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In the heavenly places?

I see that Melvyn Bragg, in his weekly email letter which normally summarizes the high level discussions he has each week on Radio 4 with intellectuals of various disciplines, has today topped me by giving a complete version of the Nicene Creed from which I gave a short extract last time! Well, I can go one further because I have been thinking during this extended, ten day, Christmas holiday break, that I need to write about the other non-historical event as we enter the period of the celebration of the Calendrical, historical events of Jesus' life and death.

The first non-historical event is the reality of the raising of Jesus, (it is a 'new creation'); and the second is what the New Testament writers call the ascension of Jesus. Unceasingly, through the years, I have been re-iterating the often forgotten fact that Jesus, the risen Lord, is always present to us and to the world and cosmos in a transcendent presence. Our friends at the monastery conveniently encapsulated this view with the greetings, at any time of the year, 'A happy Easter!!!' But there is more to be said about the presence of the Lord to us all, at all times, than an Easter greeting.

In the words of the New Testament, Jesus was 'taken up', raised 'far above all the heavens' and is seated with God at his right hand. Luke's cartoon-like narrative of the disciples looking up 'as he went' are, of course, enlarged upon theologically in the later epistles, such as Ephesians, where the ideas of Jesus going up into space and leaving us behind on the earth are modified by deeper considerations.


God, who is rich in mercy, out of the great love with which he loved us, even when we were dead through our trespasses, made us alive together with Christ (by grace you have been saved), and raised us up with him, and made us sit with him in the heavenly places in Christ Jesus. (Ephesians 2:4-7)


It is quite possible that these early Christian writers in their enthusiasm for the huge turn around that the life, death and raising of Jesus had made in their understanding of discipleship with Jesus, were therefore no longer interested in the ancient ideas that there was a heaven of an ethereal nature quite distinct from earth. However that may be, archbishop Michael Ramsey wrote, in A theological Word Book of the Bible, edited by Alan Richardson,

"... 'at the right hand of God' meant [for them] not a place, but a participation in the sovereignty of God over all things. The exalted Jesus had entered a state and an activity which transcended the limitations of place altogether."(page 22)

But 2000 years or so on, Christian theology, literature and songs maintain an unthinking literal view of these remarks in the New Testament. It is astounding when you think that we can sing at Ascensiontide, with Charles Wesley -

                    See! the heaven its Lord receives, Alleluia!
                    Yet he loves the earth he leaves; Alleluia!
                    Though returning to his throne, Alleluia!
                    Still he calls mankind his own. Alleluia!
...
                    Lord, though parted from our sight, Alleluia!
                    Far above yon azure height, Alleluia!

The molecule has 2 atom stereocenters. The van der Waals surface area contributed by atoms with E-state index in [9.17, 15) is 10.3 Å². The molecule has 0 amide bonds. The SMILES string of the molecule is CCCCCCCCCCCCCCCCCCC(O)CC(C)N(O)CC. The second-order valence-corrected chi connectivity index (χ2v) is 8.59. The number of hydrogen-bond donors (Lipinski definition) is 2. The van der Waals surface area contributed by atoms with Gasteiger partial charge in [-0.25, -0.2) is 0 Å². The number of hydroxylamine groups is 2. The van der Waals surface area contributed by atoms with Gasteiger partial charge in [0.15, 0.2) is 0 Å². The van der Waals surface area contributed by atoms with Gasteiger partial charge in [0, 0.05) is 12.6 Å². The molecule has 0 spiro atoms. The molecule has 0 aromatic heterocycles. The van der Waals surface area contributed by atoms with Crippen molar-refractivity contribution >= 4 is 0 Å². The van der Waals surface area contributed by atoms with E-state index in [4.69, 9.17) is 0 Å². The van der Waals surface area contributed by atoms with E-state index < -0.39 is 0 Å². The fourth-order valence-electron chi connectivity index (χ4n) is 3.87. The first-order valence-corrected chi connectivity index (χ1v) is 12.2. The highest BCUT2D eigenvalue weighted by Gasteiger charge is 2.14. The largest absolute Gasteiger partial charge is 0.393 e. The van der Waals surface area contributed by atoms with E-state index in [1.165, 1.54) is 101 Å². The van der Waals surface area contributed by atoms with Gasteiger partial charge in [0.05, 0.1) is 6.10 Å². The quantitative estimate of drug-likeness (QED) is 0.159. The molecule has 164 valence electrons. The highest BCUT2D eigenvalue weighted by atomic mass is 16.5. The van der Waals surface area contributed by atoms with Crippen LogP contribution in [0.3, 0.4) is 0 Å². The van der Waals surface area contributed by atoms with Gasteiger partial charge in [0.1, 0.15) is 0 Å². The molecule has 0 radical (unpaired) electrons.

Grant our hearts may thither rise, Alleluia!
                    Seeking thee beyond the skies. Alleluia!


It may be that discerning worshippers filter out these literalisms, and the geography of Ptolemaic times, but that doesn't alter the fact that by these literalisms we are set apart from the dynamic faith that the risen and exalted Christ is present to the world and to us all in a transcendent presence, always.

An outdated theology of kingship, embroidered by poetry and song, and nurtured by a literal reading of the Bible can be seen more easily for what it is by those who are outside the church today. They look for truth, if they are at all interested and they do not find it.

The responsibility rests with us, the disciples, to be more and more aware of how Jesus, the risen and exalted Lord, transcends the limitations of what we know as space and time.

Worship and prayer depend upon our relationship with the Lord who is always with us. In some ways our disinclination to believe this rests upon the long held ideas that we go to church to 'do' things in the right way and according to the 'book' if possible. Whereas the truth is the other way round. We go to worship because the Lord invites us and looks for us to respond to his initiative. This is a sea change of attitude - but it brings sea breezes of freshness and calm and new vistas in its train!

So in the coming three months, when in worship readings and songs we traverse some of the incidents of the life of the Lord who is with us there may surely be another dimension to those celebrations.

They will be lifted out of a sort of 'memorial' outlook, speaking of one who must be deemed absent, to a conversation with the living one who will speak to us of the things that belong to our discipleship with him here and now. We are not called to distance ourselves from the risen and exalted Lord on account of the call of the calendar observances, but to know, within ourselves, that the historical incidents of his life and death only make sense because we share now in his Lordship of love in his presence to us.




© Aelred Arnesen

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